Our opponents were late. They kept us waiting for more than ten
minutes. It was not pleasant weather to wait in. The day had
dawned damp and drizzling. A thick white fog was slowly rolling
in on us from the sea.

When they did appear, the General was not among them. A tall,
well-dressed young man saluted Romayne with stern courtesy, and
said to a stranger who accompanied him: "Explain the

The stranger proved to be a surgeon. He entered at once on the
necessary explanation. The General was too ill to appear. He had
been attacked that morning by a fit--the consequence of the blow
that he had received. Under these circumstances, his eldest son
(Maurice) was now on the ground to fight the duel on his father's
behalf; attended by the General's seconds, and with the General's
full approval.

We instantly refused to allow the duel to take place, Romayne
loudly declaring that he had no quarrel with the General's son.
Upon this, Maurice broke away from his seconds; drew off one of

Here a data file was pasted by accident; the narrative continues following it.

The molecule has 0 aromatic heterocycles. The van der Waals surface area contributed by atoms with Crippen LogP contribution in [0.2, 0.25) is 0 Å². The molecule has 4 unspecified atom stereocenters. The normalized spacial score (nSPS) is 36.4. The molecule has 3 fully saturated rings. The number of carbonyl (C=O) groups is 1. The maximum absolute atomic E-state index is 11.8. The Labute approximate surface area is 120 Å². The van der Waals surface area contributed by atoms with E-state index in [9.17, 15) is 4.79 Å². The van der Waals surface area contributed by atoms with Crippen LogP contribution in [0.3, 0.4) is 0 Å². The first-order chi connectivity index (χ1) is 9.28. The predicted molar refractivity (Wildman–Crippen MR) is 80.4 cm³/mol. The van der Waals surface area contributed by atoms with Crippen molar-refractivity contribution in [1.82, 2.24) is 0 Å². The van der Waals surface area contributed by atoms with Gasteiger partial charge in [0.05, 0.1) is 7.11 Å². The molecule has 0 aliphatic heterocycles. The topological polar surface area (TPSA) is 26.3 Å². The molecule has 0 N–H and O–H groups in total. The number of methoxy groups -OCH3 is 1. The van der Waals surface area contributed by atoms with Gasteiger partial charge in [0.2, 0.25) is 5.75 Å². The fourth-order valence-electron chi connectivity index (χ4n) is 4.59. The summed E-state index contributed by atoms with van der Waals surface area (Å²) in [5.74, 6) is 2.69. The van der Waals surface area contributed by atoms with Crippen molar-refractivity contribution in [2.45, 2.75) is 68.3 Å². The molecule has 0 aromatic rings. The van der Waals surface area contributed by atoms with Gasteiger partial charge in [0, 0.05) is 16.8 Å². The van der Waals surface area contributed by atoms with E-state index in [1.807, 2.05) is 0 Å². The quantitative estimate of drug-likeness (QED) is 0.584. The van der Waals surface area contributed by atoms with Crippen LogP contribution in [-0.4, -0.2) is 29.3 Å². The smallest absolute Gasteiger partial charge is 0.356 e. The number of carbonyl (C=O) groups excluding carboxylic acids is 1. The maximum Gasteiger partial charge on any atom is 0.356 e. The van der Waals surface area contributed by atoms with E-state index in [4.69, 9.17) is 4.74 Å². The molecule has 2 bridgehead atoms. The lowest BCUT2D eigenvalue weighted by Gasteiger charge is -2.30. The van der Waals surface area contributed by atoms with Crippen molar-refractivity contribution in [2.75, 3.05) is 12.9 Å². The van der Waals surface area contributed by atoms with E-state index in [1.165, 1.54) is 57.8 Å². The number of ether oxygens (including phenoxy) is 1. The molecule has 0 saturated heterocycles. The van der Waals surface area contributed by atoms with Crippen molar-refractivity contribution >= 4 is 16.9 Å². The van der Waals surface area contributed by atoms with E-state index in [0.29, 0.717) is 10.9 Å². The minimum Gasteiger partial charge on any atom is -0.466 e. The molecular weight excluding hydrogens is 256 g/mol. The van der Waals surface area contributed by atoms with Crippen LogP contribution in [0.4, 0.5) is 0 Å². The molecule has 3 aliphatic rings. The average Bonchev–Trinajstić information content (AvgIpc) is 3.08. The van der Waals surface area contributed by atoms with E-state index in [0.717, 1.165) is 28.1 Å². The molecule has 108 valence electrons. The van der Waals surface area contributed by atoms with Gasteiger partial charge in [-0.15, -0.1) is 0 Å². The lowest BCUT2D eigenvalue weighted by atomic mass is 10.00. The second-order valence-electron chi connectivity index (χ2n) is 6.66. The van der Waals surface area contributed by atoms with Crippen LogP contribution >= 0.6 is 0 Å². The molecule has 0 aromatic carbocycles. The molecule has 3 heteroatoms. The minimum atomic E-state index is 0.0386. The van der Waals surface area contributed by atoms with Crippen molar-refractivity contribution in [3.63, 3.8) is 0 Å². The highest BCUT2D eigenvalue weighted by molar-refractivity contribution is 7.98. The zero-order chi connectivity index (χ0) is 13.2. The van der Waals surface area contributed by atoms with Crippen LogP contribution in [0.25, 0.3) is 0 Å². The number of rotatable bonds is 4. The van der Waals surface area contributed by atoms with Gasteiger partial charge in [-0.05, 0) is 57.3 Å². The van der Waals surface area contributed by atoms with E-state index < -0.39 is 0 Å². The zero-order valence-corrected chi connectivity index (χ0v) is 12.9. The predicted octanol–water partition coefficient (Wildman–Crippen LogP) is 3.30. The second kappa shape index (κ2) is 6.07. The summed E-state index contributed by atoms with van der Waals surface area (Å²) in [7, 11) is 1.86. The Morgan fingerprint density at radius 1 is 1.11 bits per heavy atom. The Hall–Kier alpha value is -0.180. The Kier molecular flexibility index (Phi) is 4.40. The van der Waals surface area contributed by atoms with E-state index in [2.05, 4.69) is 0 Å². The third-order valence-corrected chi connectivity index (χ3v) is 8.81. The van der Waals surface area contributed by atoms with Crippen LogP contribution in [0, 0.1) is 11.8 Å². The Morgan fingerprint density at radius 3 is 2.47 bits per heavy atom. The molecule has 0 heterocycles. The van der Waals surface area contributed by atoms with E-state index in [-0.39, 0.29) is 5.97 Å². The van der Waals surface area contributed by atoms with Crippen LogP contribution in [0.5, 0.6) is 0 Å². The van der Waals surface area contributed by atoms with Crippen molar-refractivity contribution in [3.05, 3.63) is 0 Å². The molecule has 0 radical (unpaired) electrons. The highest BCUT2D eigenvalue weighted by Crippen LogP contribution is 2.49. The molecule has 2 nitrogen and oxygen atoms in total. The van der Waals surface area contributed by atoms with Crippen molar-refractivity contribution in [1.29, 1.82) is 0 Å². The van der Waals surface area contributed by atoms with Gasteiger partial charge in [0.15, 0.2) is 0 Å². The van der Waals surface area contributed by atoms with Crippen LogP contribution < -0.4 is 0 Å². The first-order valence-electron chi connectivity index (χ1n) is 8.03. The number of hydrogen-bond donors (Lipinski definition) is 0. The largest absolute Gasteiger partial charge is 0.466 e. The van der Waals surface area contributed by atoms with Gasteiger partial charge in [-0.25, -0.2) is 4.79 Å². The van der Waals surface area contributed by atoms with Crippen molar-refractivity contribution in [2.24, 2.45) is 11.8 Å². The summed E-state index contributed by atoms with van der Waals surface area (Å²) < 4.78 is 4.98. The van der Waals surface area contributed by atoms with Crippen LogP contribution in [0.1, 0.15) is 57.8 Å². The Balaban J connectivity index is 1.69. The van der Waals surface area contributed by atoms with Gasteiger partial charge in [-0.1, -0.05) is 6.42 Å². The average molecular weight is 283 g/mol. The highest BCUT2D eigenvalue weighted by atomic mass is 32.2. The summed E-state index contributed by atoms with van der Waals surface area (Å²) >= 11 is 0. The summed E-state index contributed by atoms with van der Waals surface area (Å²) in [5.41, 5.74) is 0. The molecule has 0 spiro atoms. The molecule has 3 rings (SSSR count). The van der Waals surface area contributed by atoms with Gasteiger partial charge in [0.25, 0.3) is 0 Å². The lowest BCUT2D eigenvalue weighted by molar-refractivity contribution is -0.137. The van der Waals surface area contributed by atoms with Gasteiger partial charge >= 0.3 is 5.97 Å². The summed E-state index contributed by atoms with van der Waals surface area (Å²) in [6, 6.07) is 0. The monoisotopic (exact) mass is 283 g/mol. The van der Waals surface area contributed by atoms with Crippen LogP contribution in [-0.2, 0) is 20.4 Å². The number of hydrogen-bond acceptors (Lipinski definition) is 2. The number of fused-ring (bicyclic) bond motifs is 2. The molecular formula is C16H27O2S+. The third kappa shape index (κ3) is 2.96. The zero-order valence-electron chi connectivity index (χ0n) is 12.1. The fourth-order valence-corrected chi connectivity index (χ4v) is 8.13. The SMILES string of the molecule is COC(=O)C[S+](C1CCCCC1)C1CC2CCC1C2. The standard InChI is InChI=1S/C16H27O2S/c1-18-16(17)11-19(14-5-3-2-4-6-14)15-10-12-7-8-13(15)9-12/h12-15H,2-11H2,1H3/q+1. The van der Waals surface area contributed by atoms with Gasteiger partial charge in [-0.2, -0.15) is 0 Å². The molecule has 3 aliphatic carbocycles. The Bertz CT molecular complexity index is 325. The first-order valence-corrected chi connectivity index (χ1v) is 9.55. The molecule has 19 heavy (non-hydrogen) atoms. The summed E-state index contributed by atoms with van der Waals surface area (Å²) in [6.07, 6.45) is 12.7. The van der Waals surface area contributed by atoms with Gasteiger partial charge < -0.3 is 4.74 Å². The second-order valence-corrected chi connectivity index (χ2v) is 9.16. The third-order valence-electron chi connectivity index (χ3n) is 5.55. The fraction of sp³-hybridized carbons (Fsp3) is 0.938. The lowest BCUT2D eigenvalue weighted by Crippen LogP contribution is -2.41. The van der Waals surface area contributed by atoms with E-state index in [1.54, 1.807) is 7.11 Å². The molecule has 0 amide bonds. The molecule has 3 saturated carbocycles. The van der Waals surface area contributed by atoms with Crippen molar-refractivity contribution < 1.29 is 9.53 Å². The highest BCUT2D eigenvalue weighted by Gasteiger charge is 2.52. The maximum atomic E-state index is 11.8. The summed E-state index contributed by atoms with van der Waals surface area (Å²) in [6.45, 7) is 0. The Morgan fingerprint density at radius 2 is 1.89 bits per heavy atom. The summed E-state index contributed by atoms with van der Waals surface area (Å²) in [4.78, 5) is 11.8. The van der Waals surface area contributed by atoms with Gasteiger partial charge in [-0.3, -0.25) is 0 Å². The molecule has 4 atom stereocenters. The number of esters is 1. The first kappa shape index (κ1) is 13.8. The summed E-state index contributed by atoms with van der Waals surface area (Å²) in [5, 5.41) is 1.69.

his gloves; and stepping close up to Romayne, struck him on the
face with the glove. "Have you no quarrel with me now?" the young
Frenchman asked. "Must I spit on you, as my father did?" His
seconds dragged him away, and apologized to us for the outbreak.
But the mischief was done. Romayne's fiery temper flashed in his
eyes. "Load the pistols," he said. After the insult publicly
offered to him, and the outrage publicly threatened, there was no
other course to take.

It had been left to us to produce the pistols. We therefore
requested the seconds of our opponent to examine and to load
them. While this was being done, the advancing sea-fog so
completely enveloped us that the duelists were unable to see each
other. We were obliged to wait for the chance of a partial
clearing in the atmosphere. Romayne's temper had become calm
again. The generosity of his nature spoke in the words which he
now addressed to his seconds. "After all," he said, "the young
man is a good son--he is bent on redressing what he believes to
be his father's wrong. Does his flipping his glove in my face
matter to me? I think I shall fire in the air."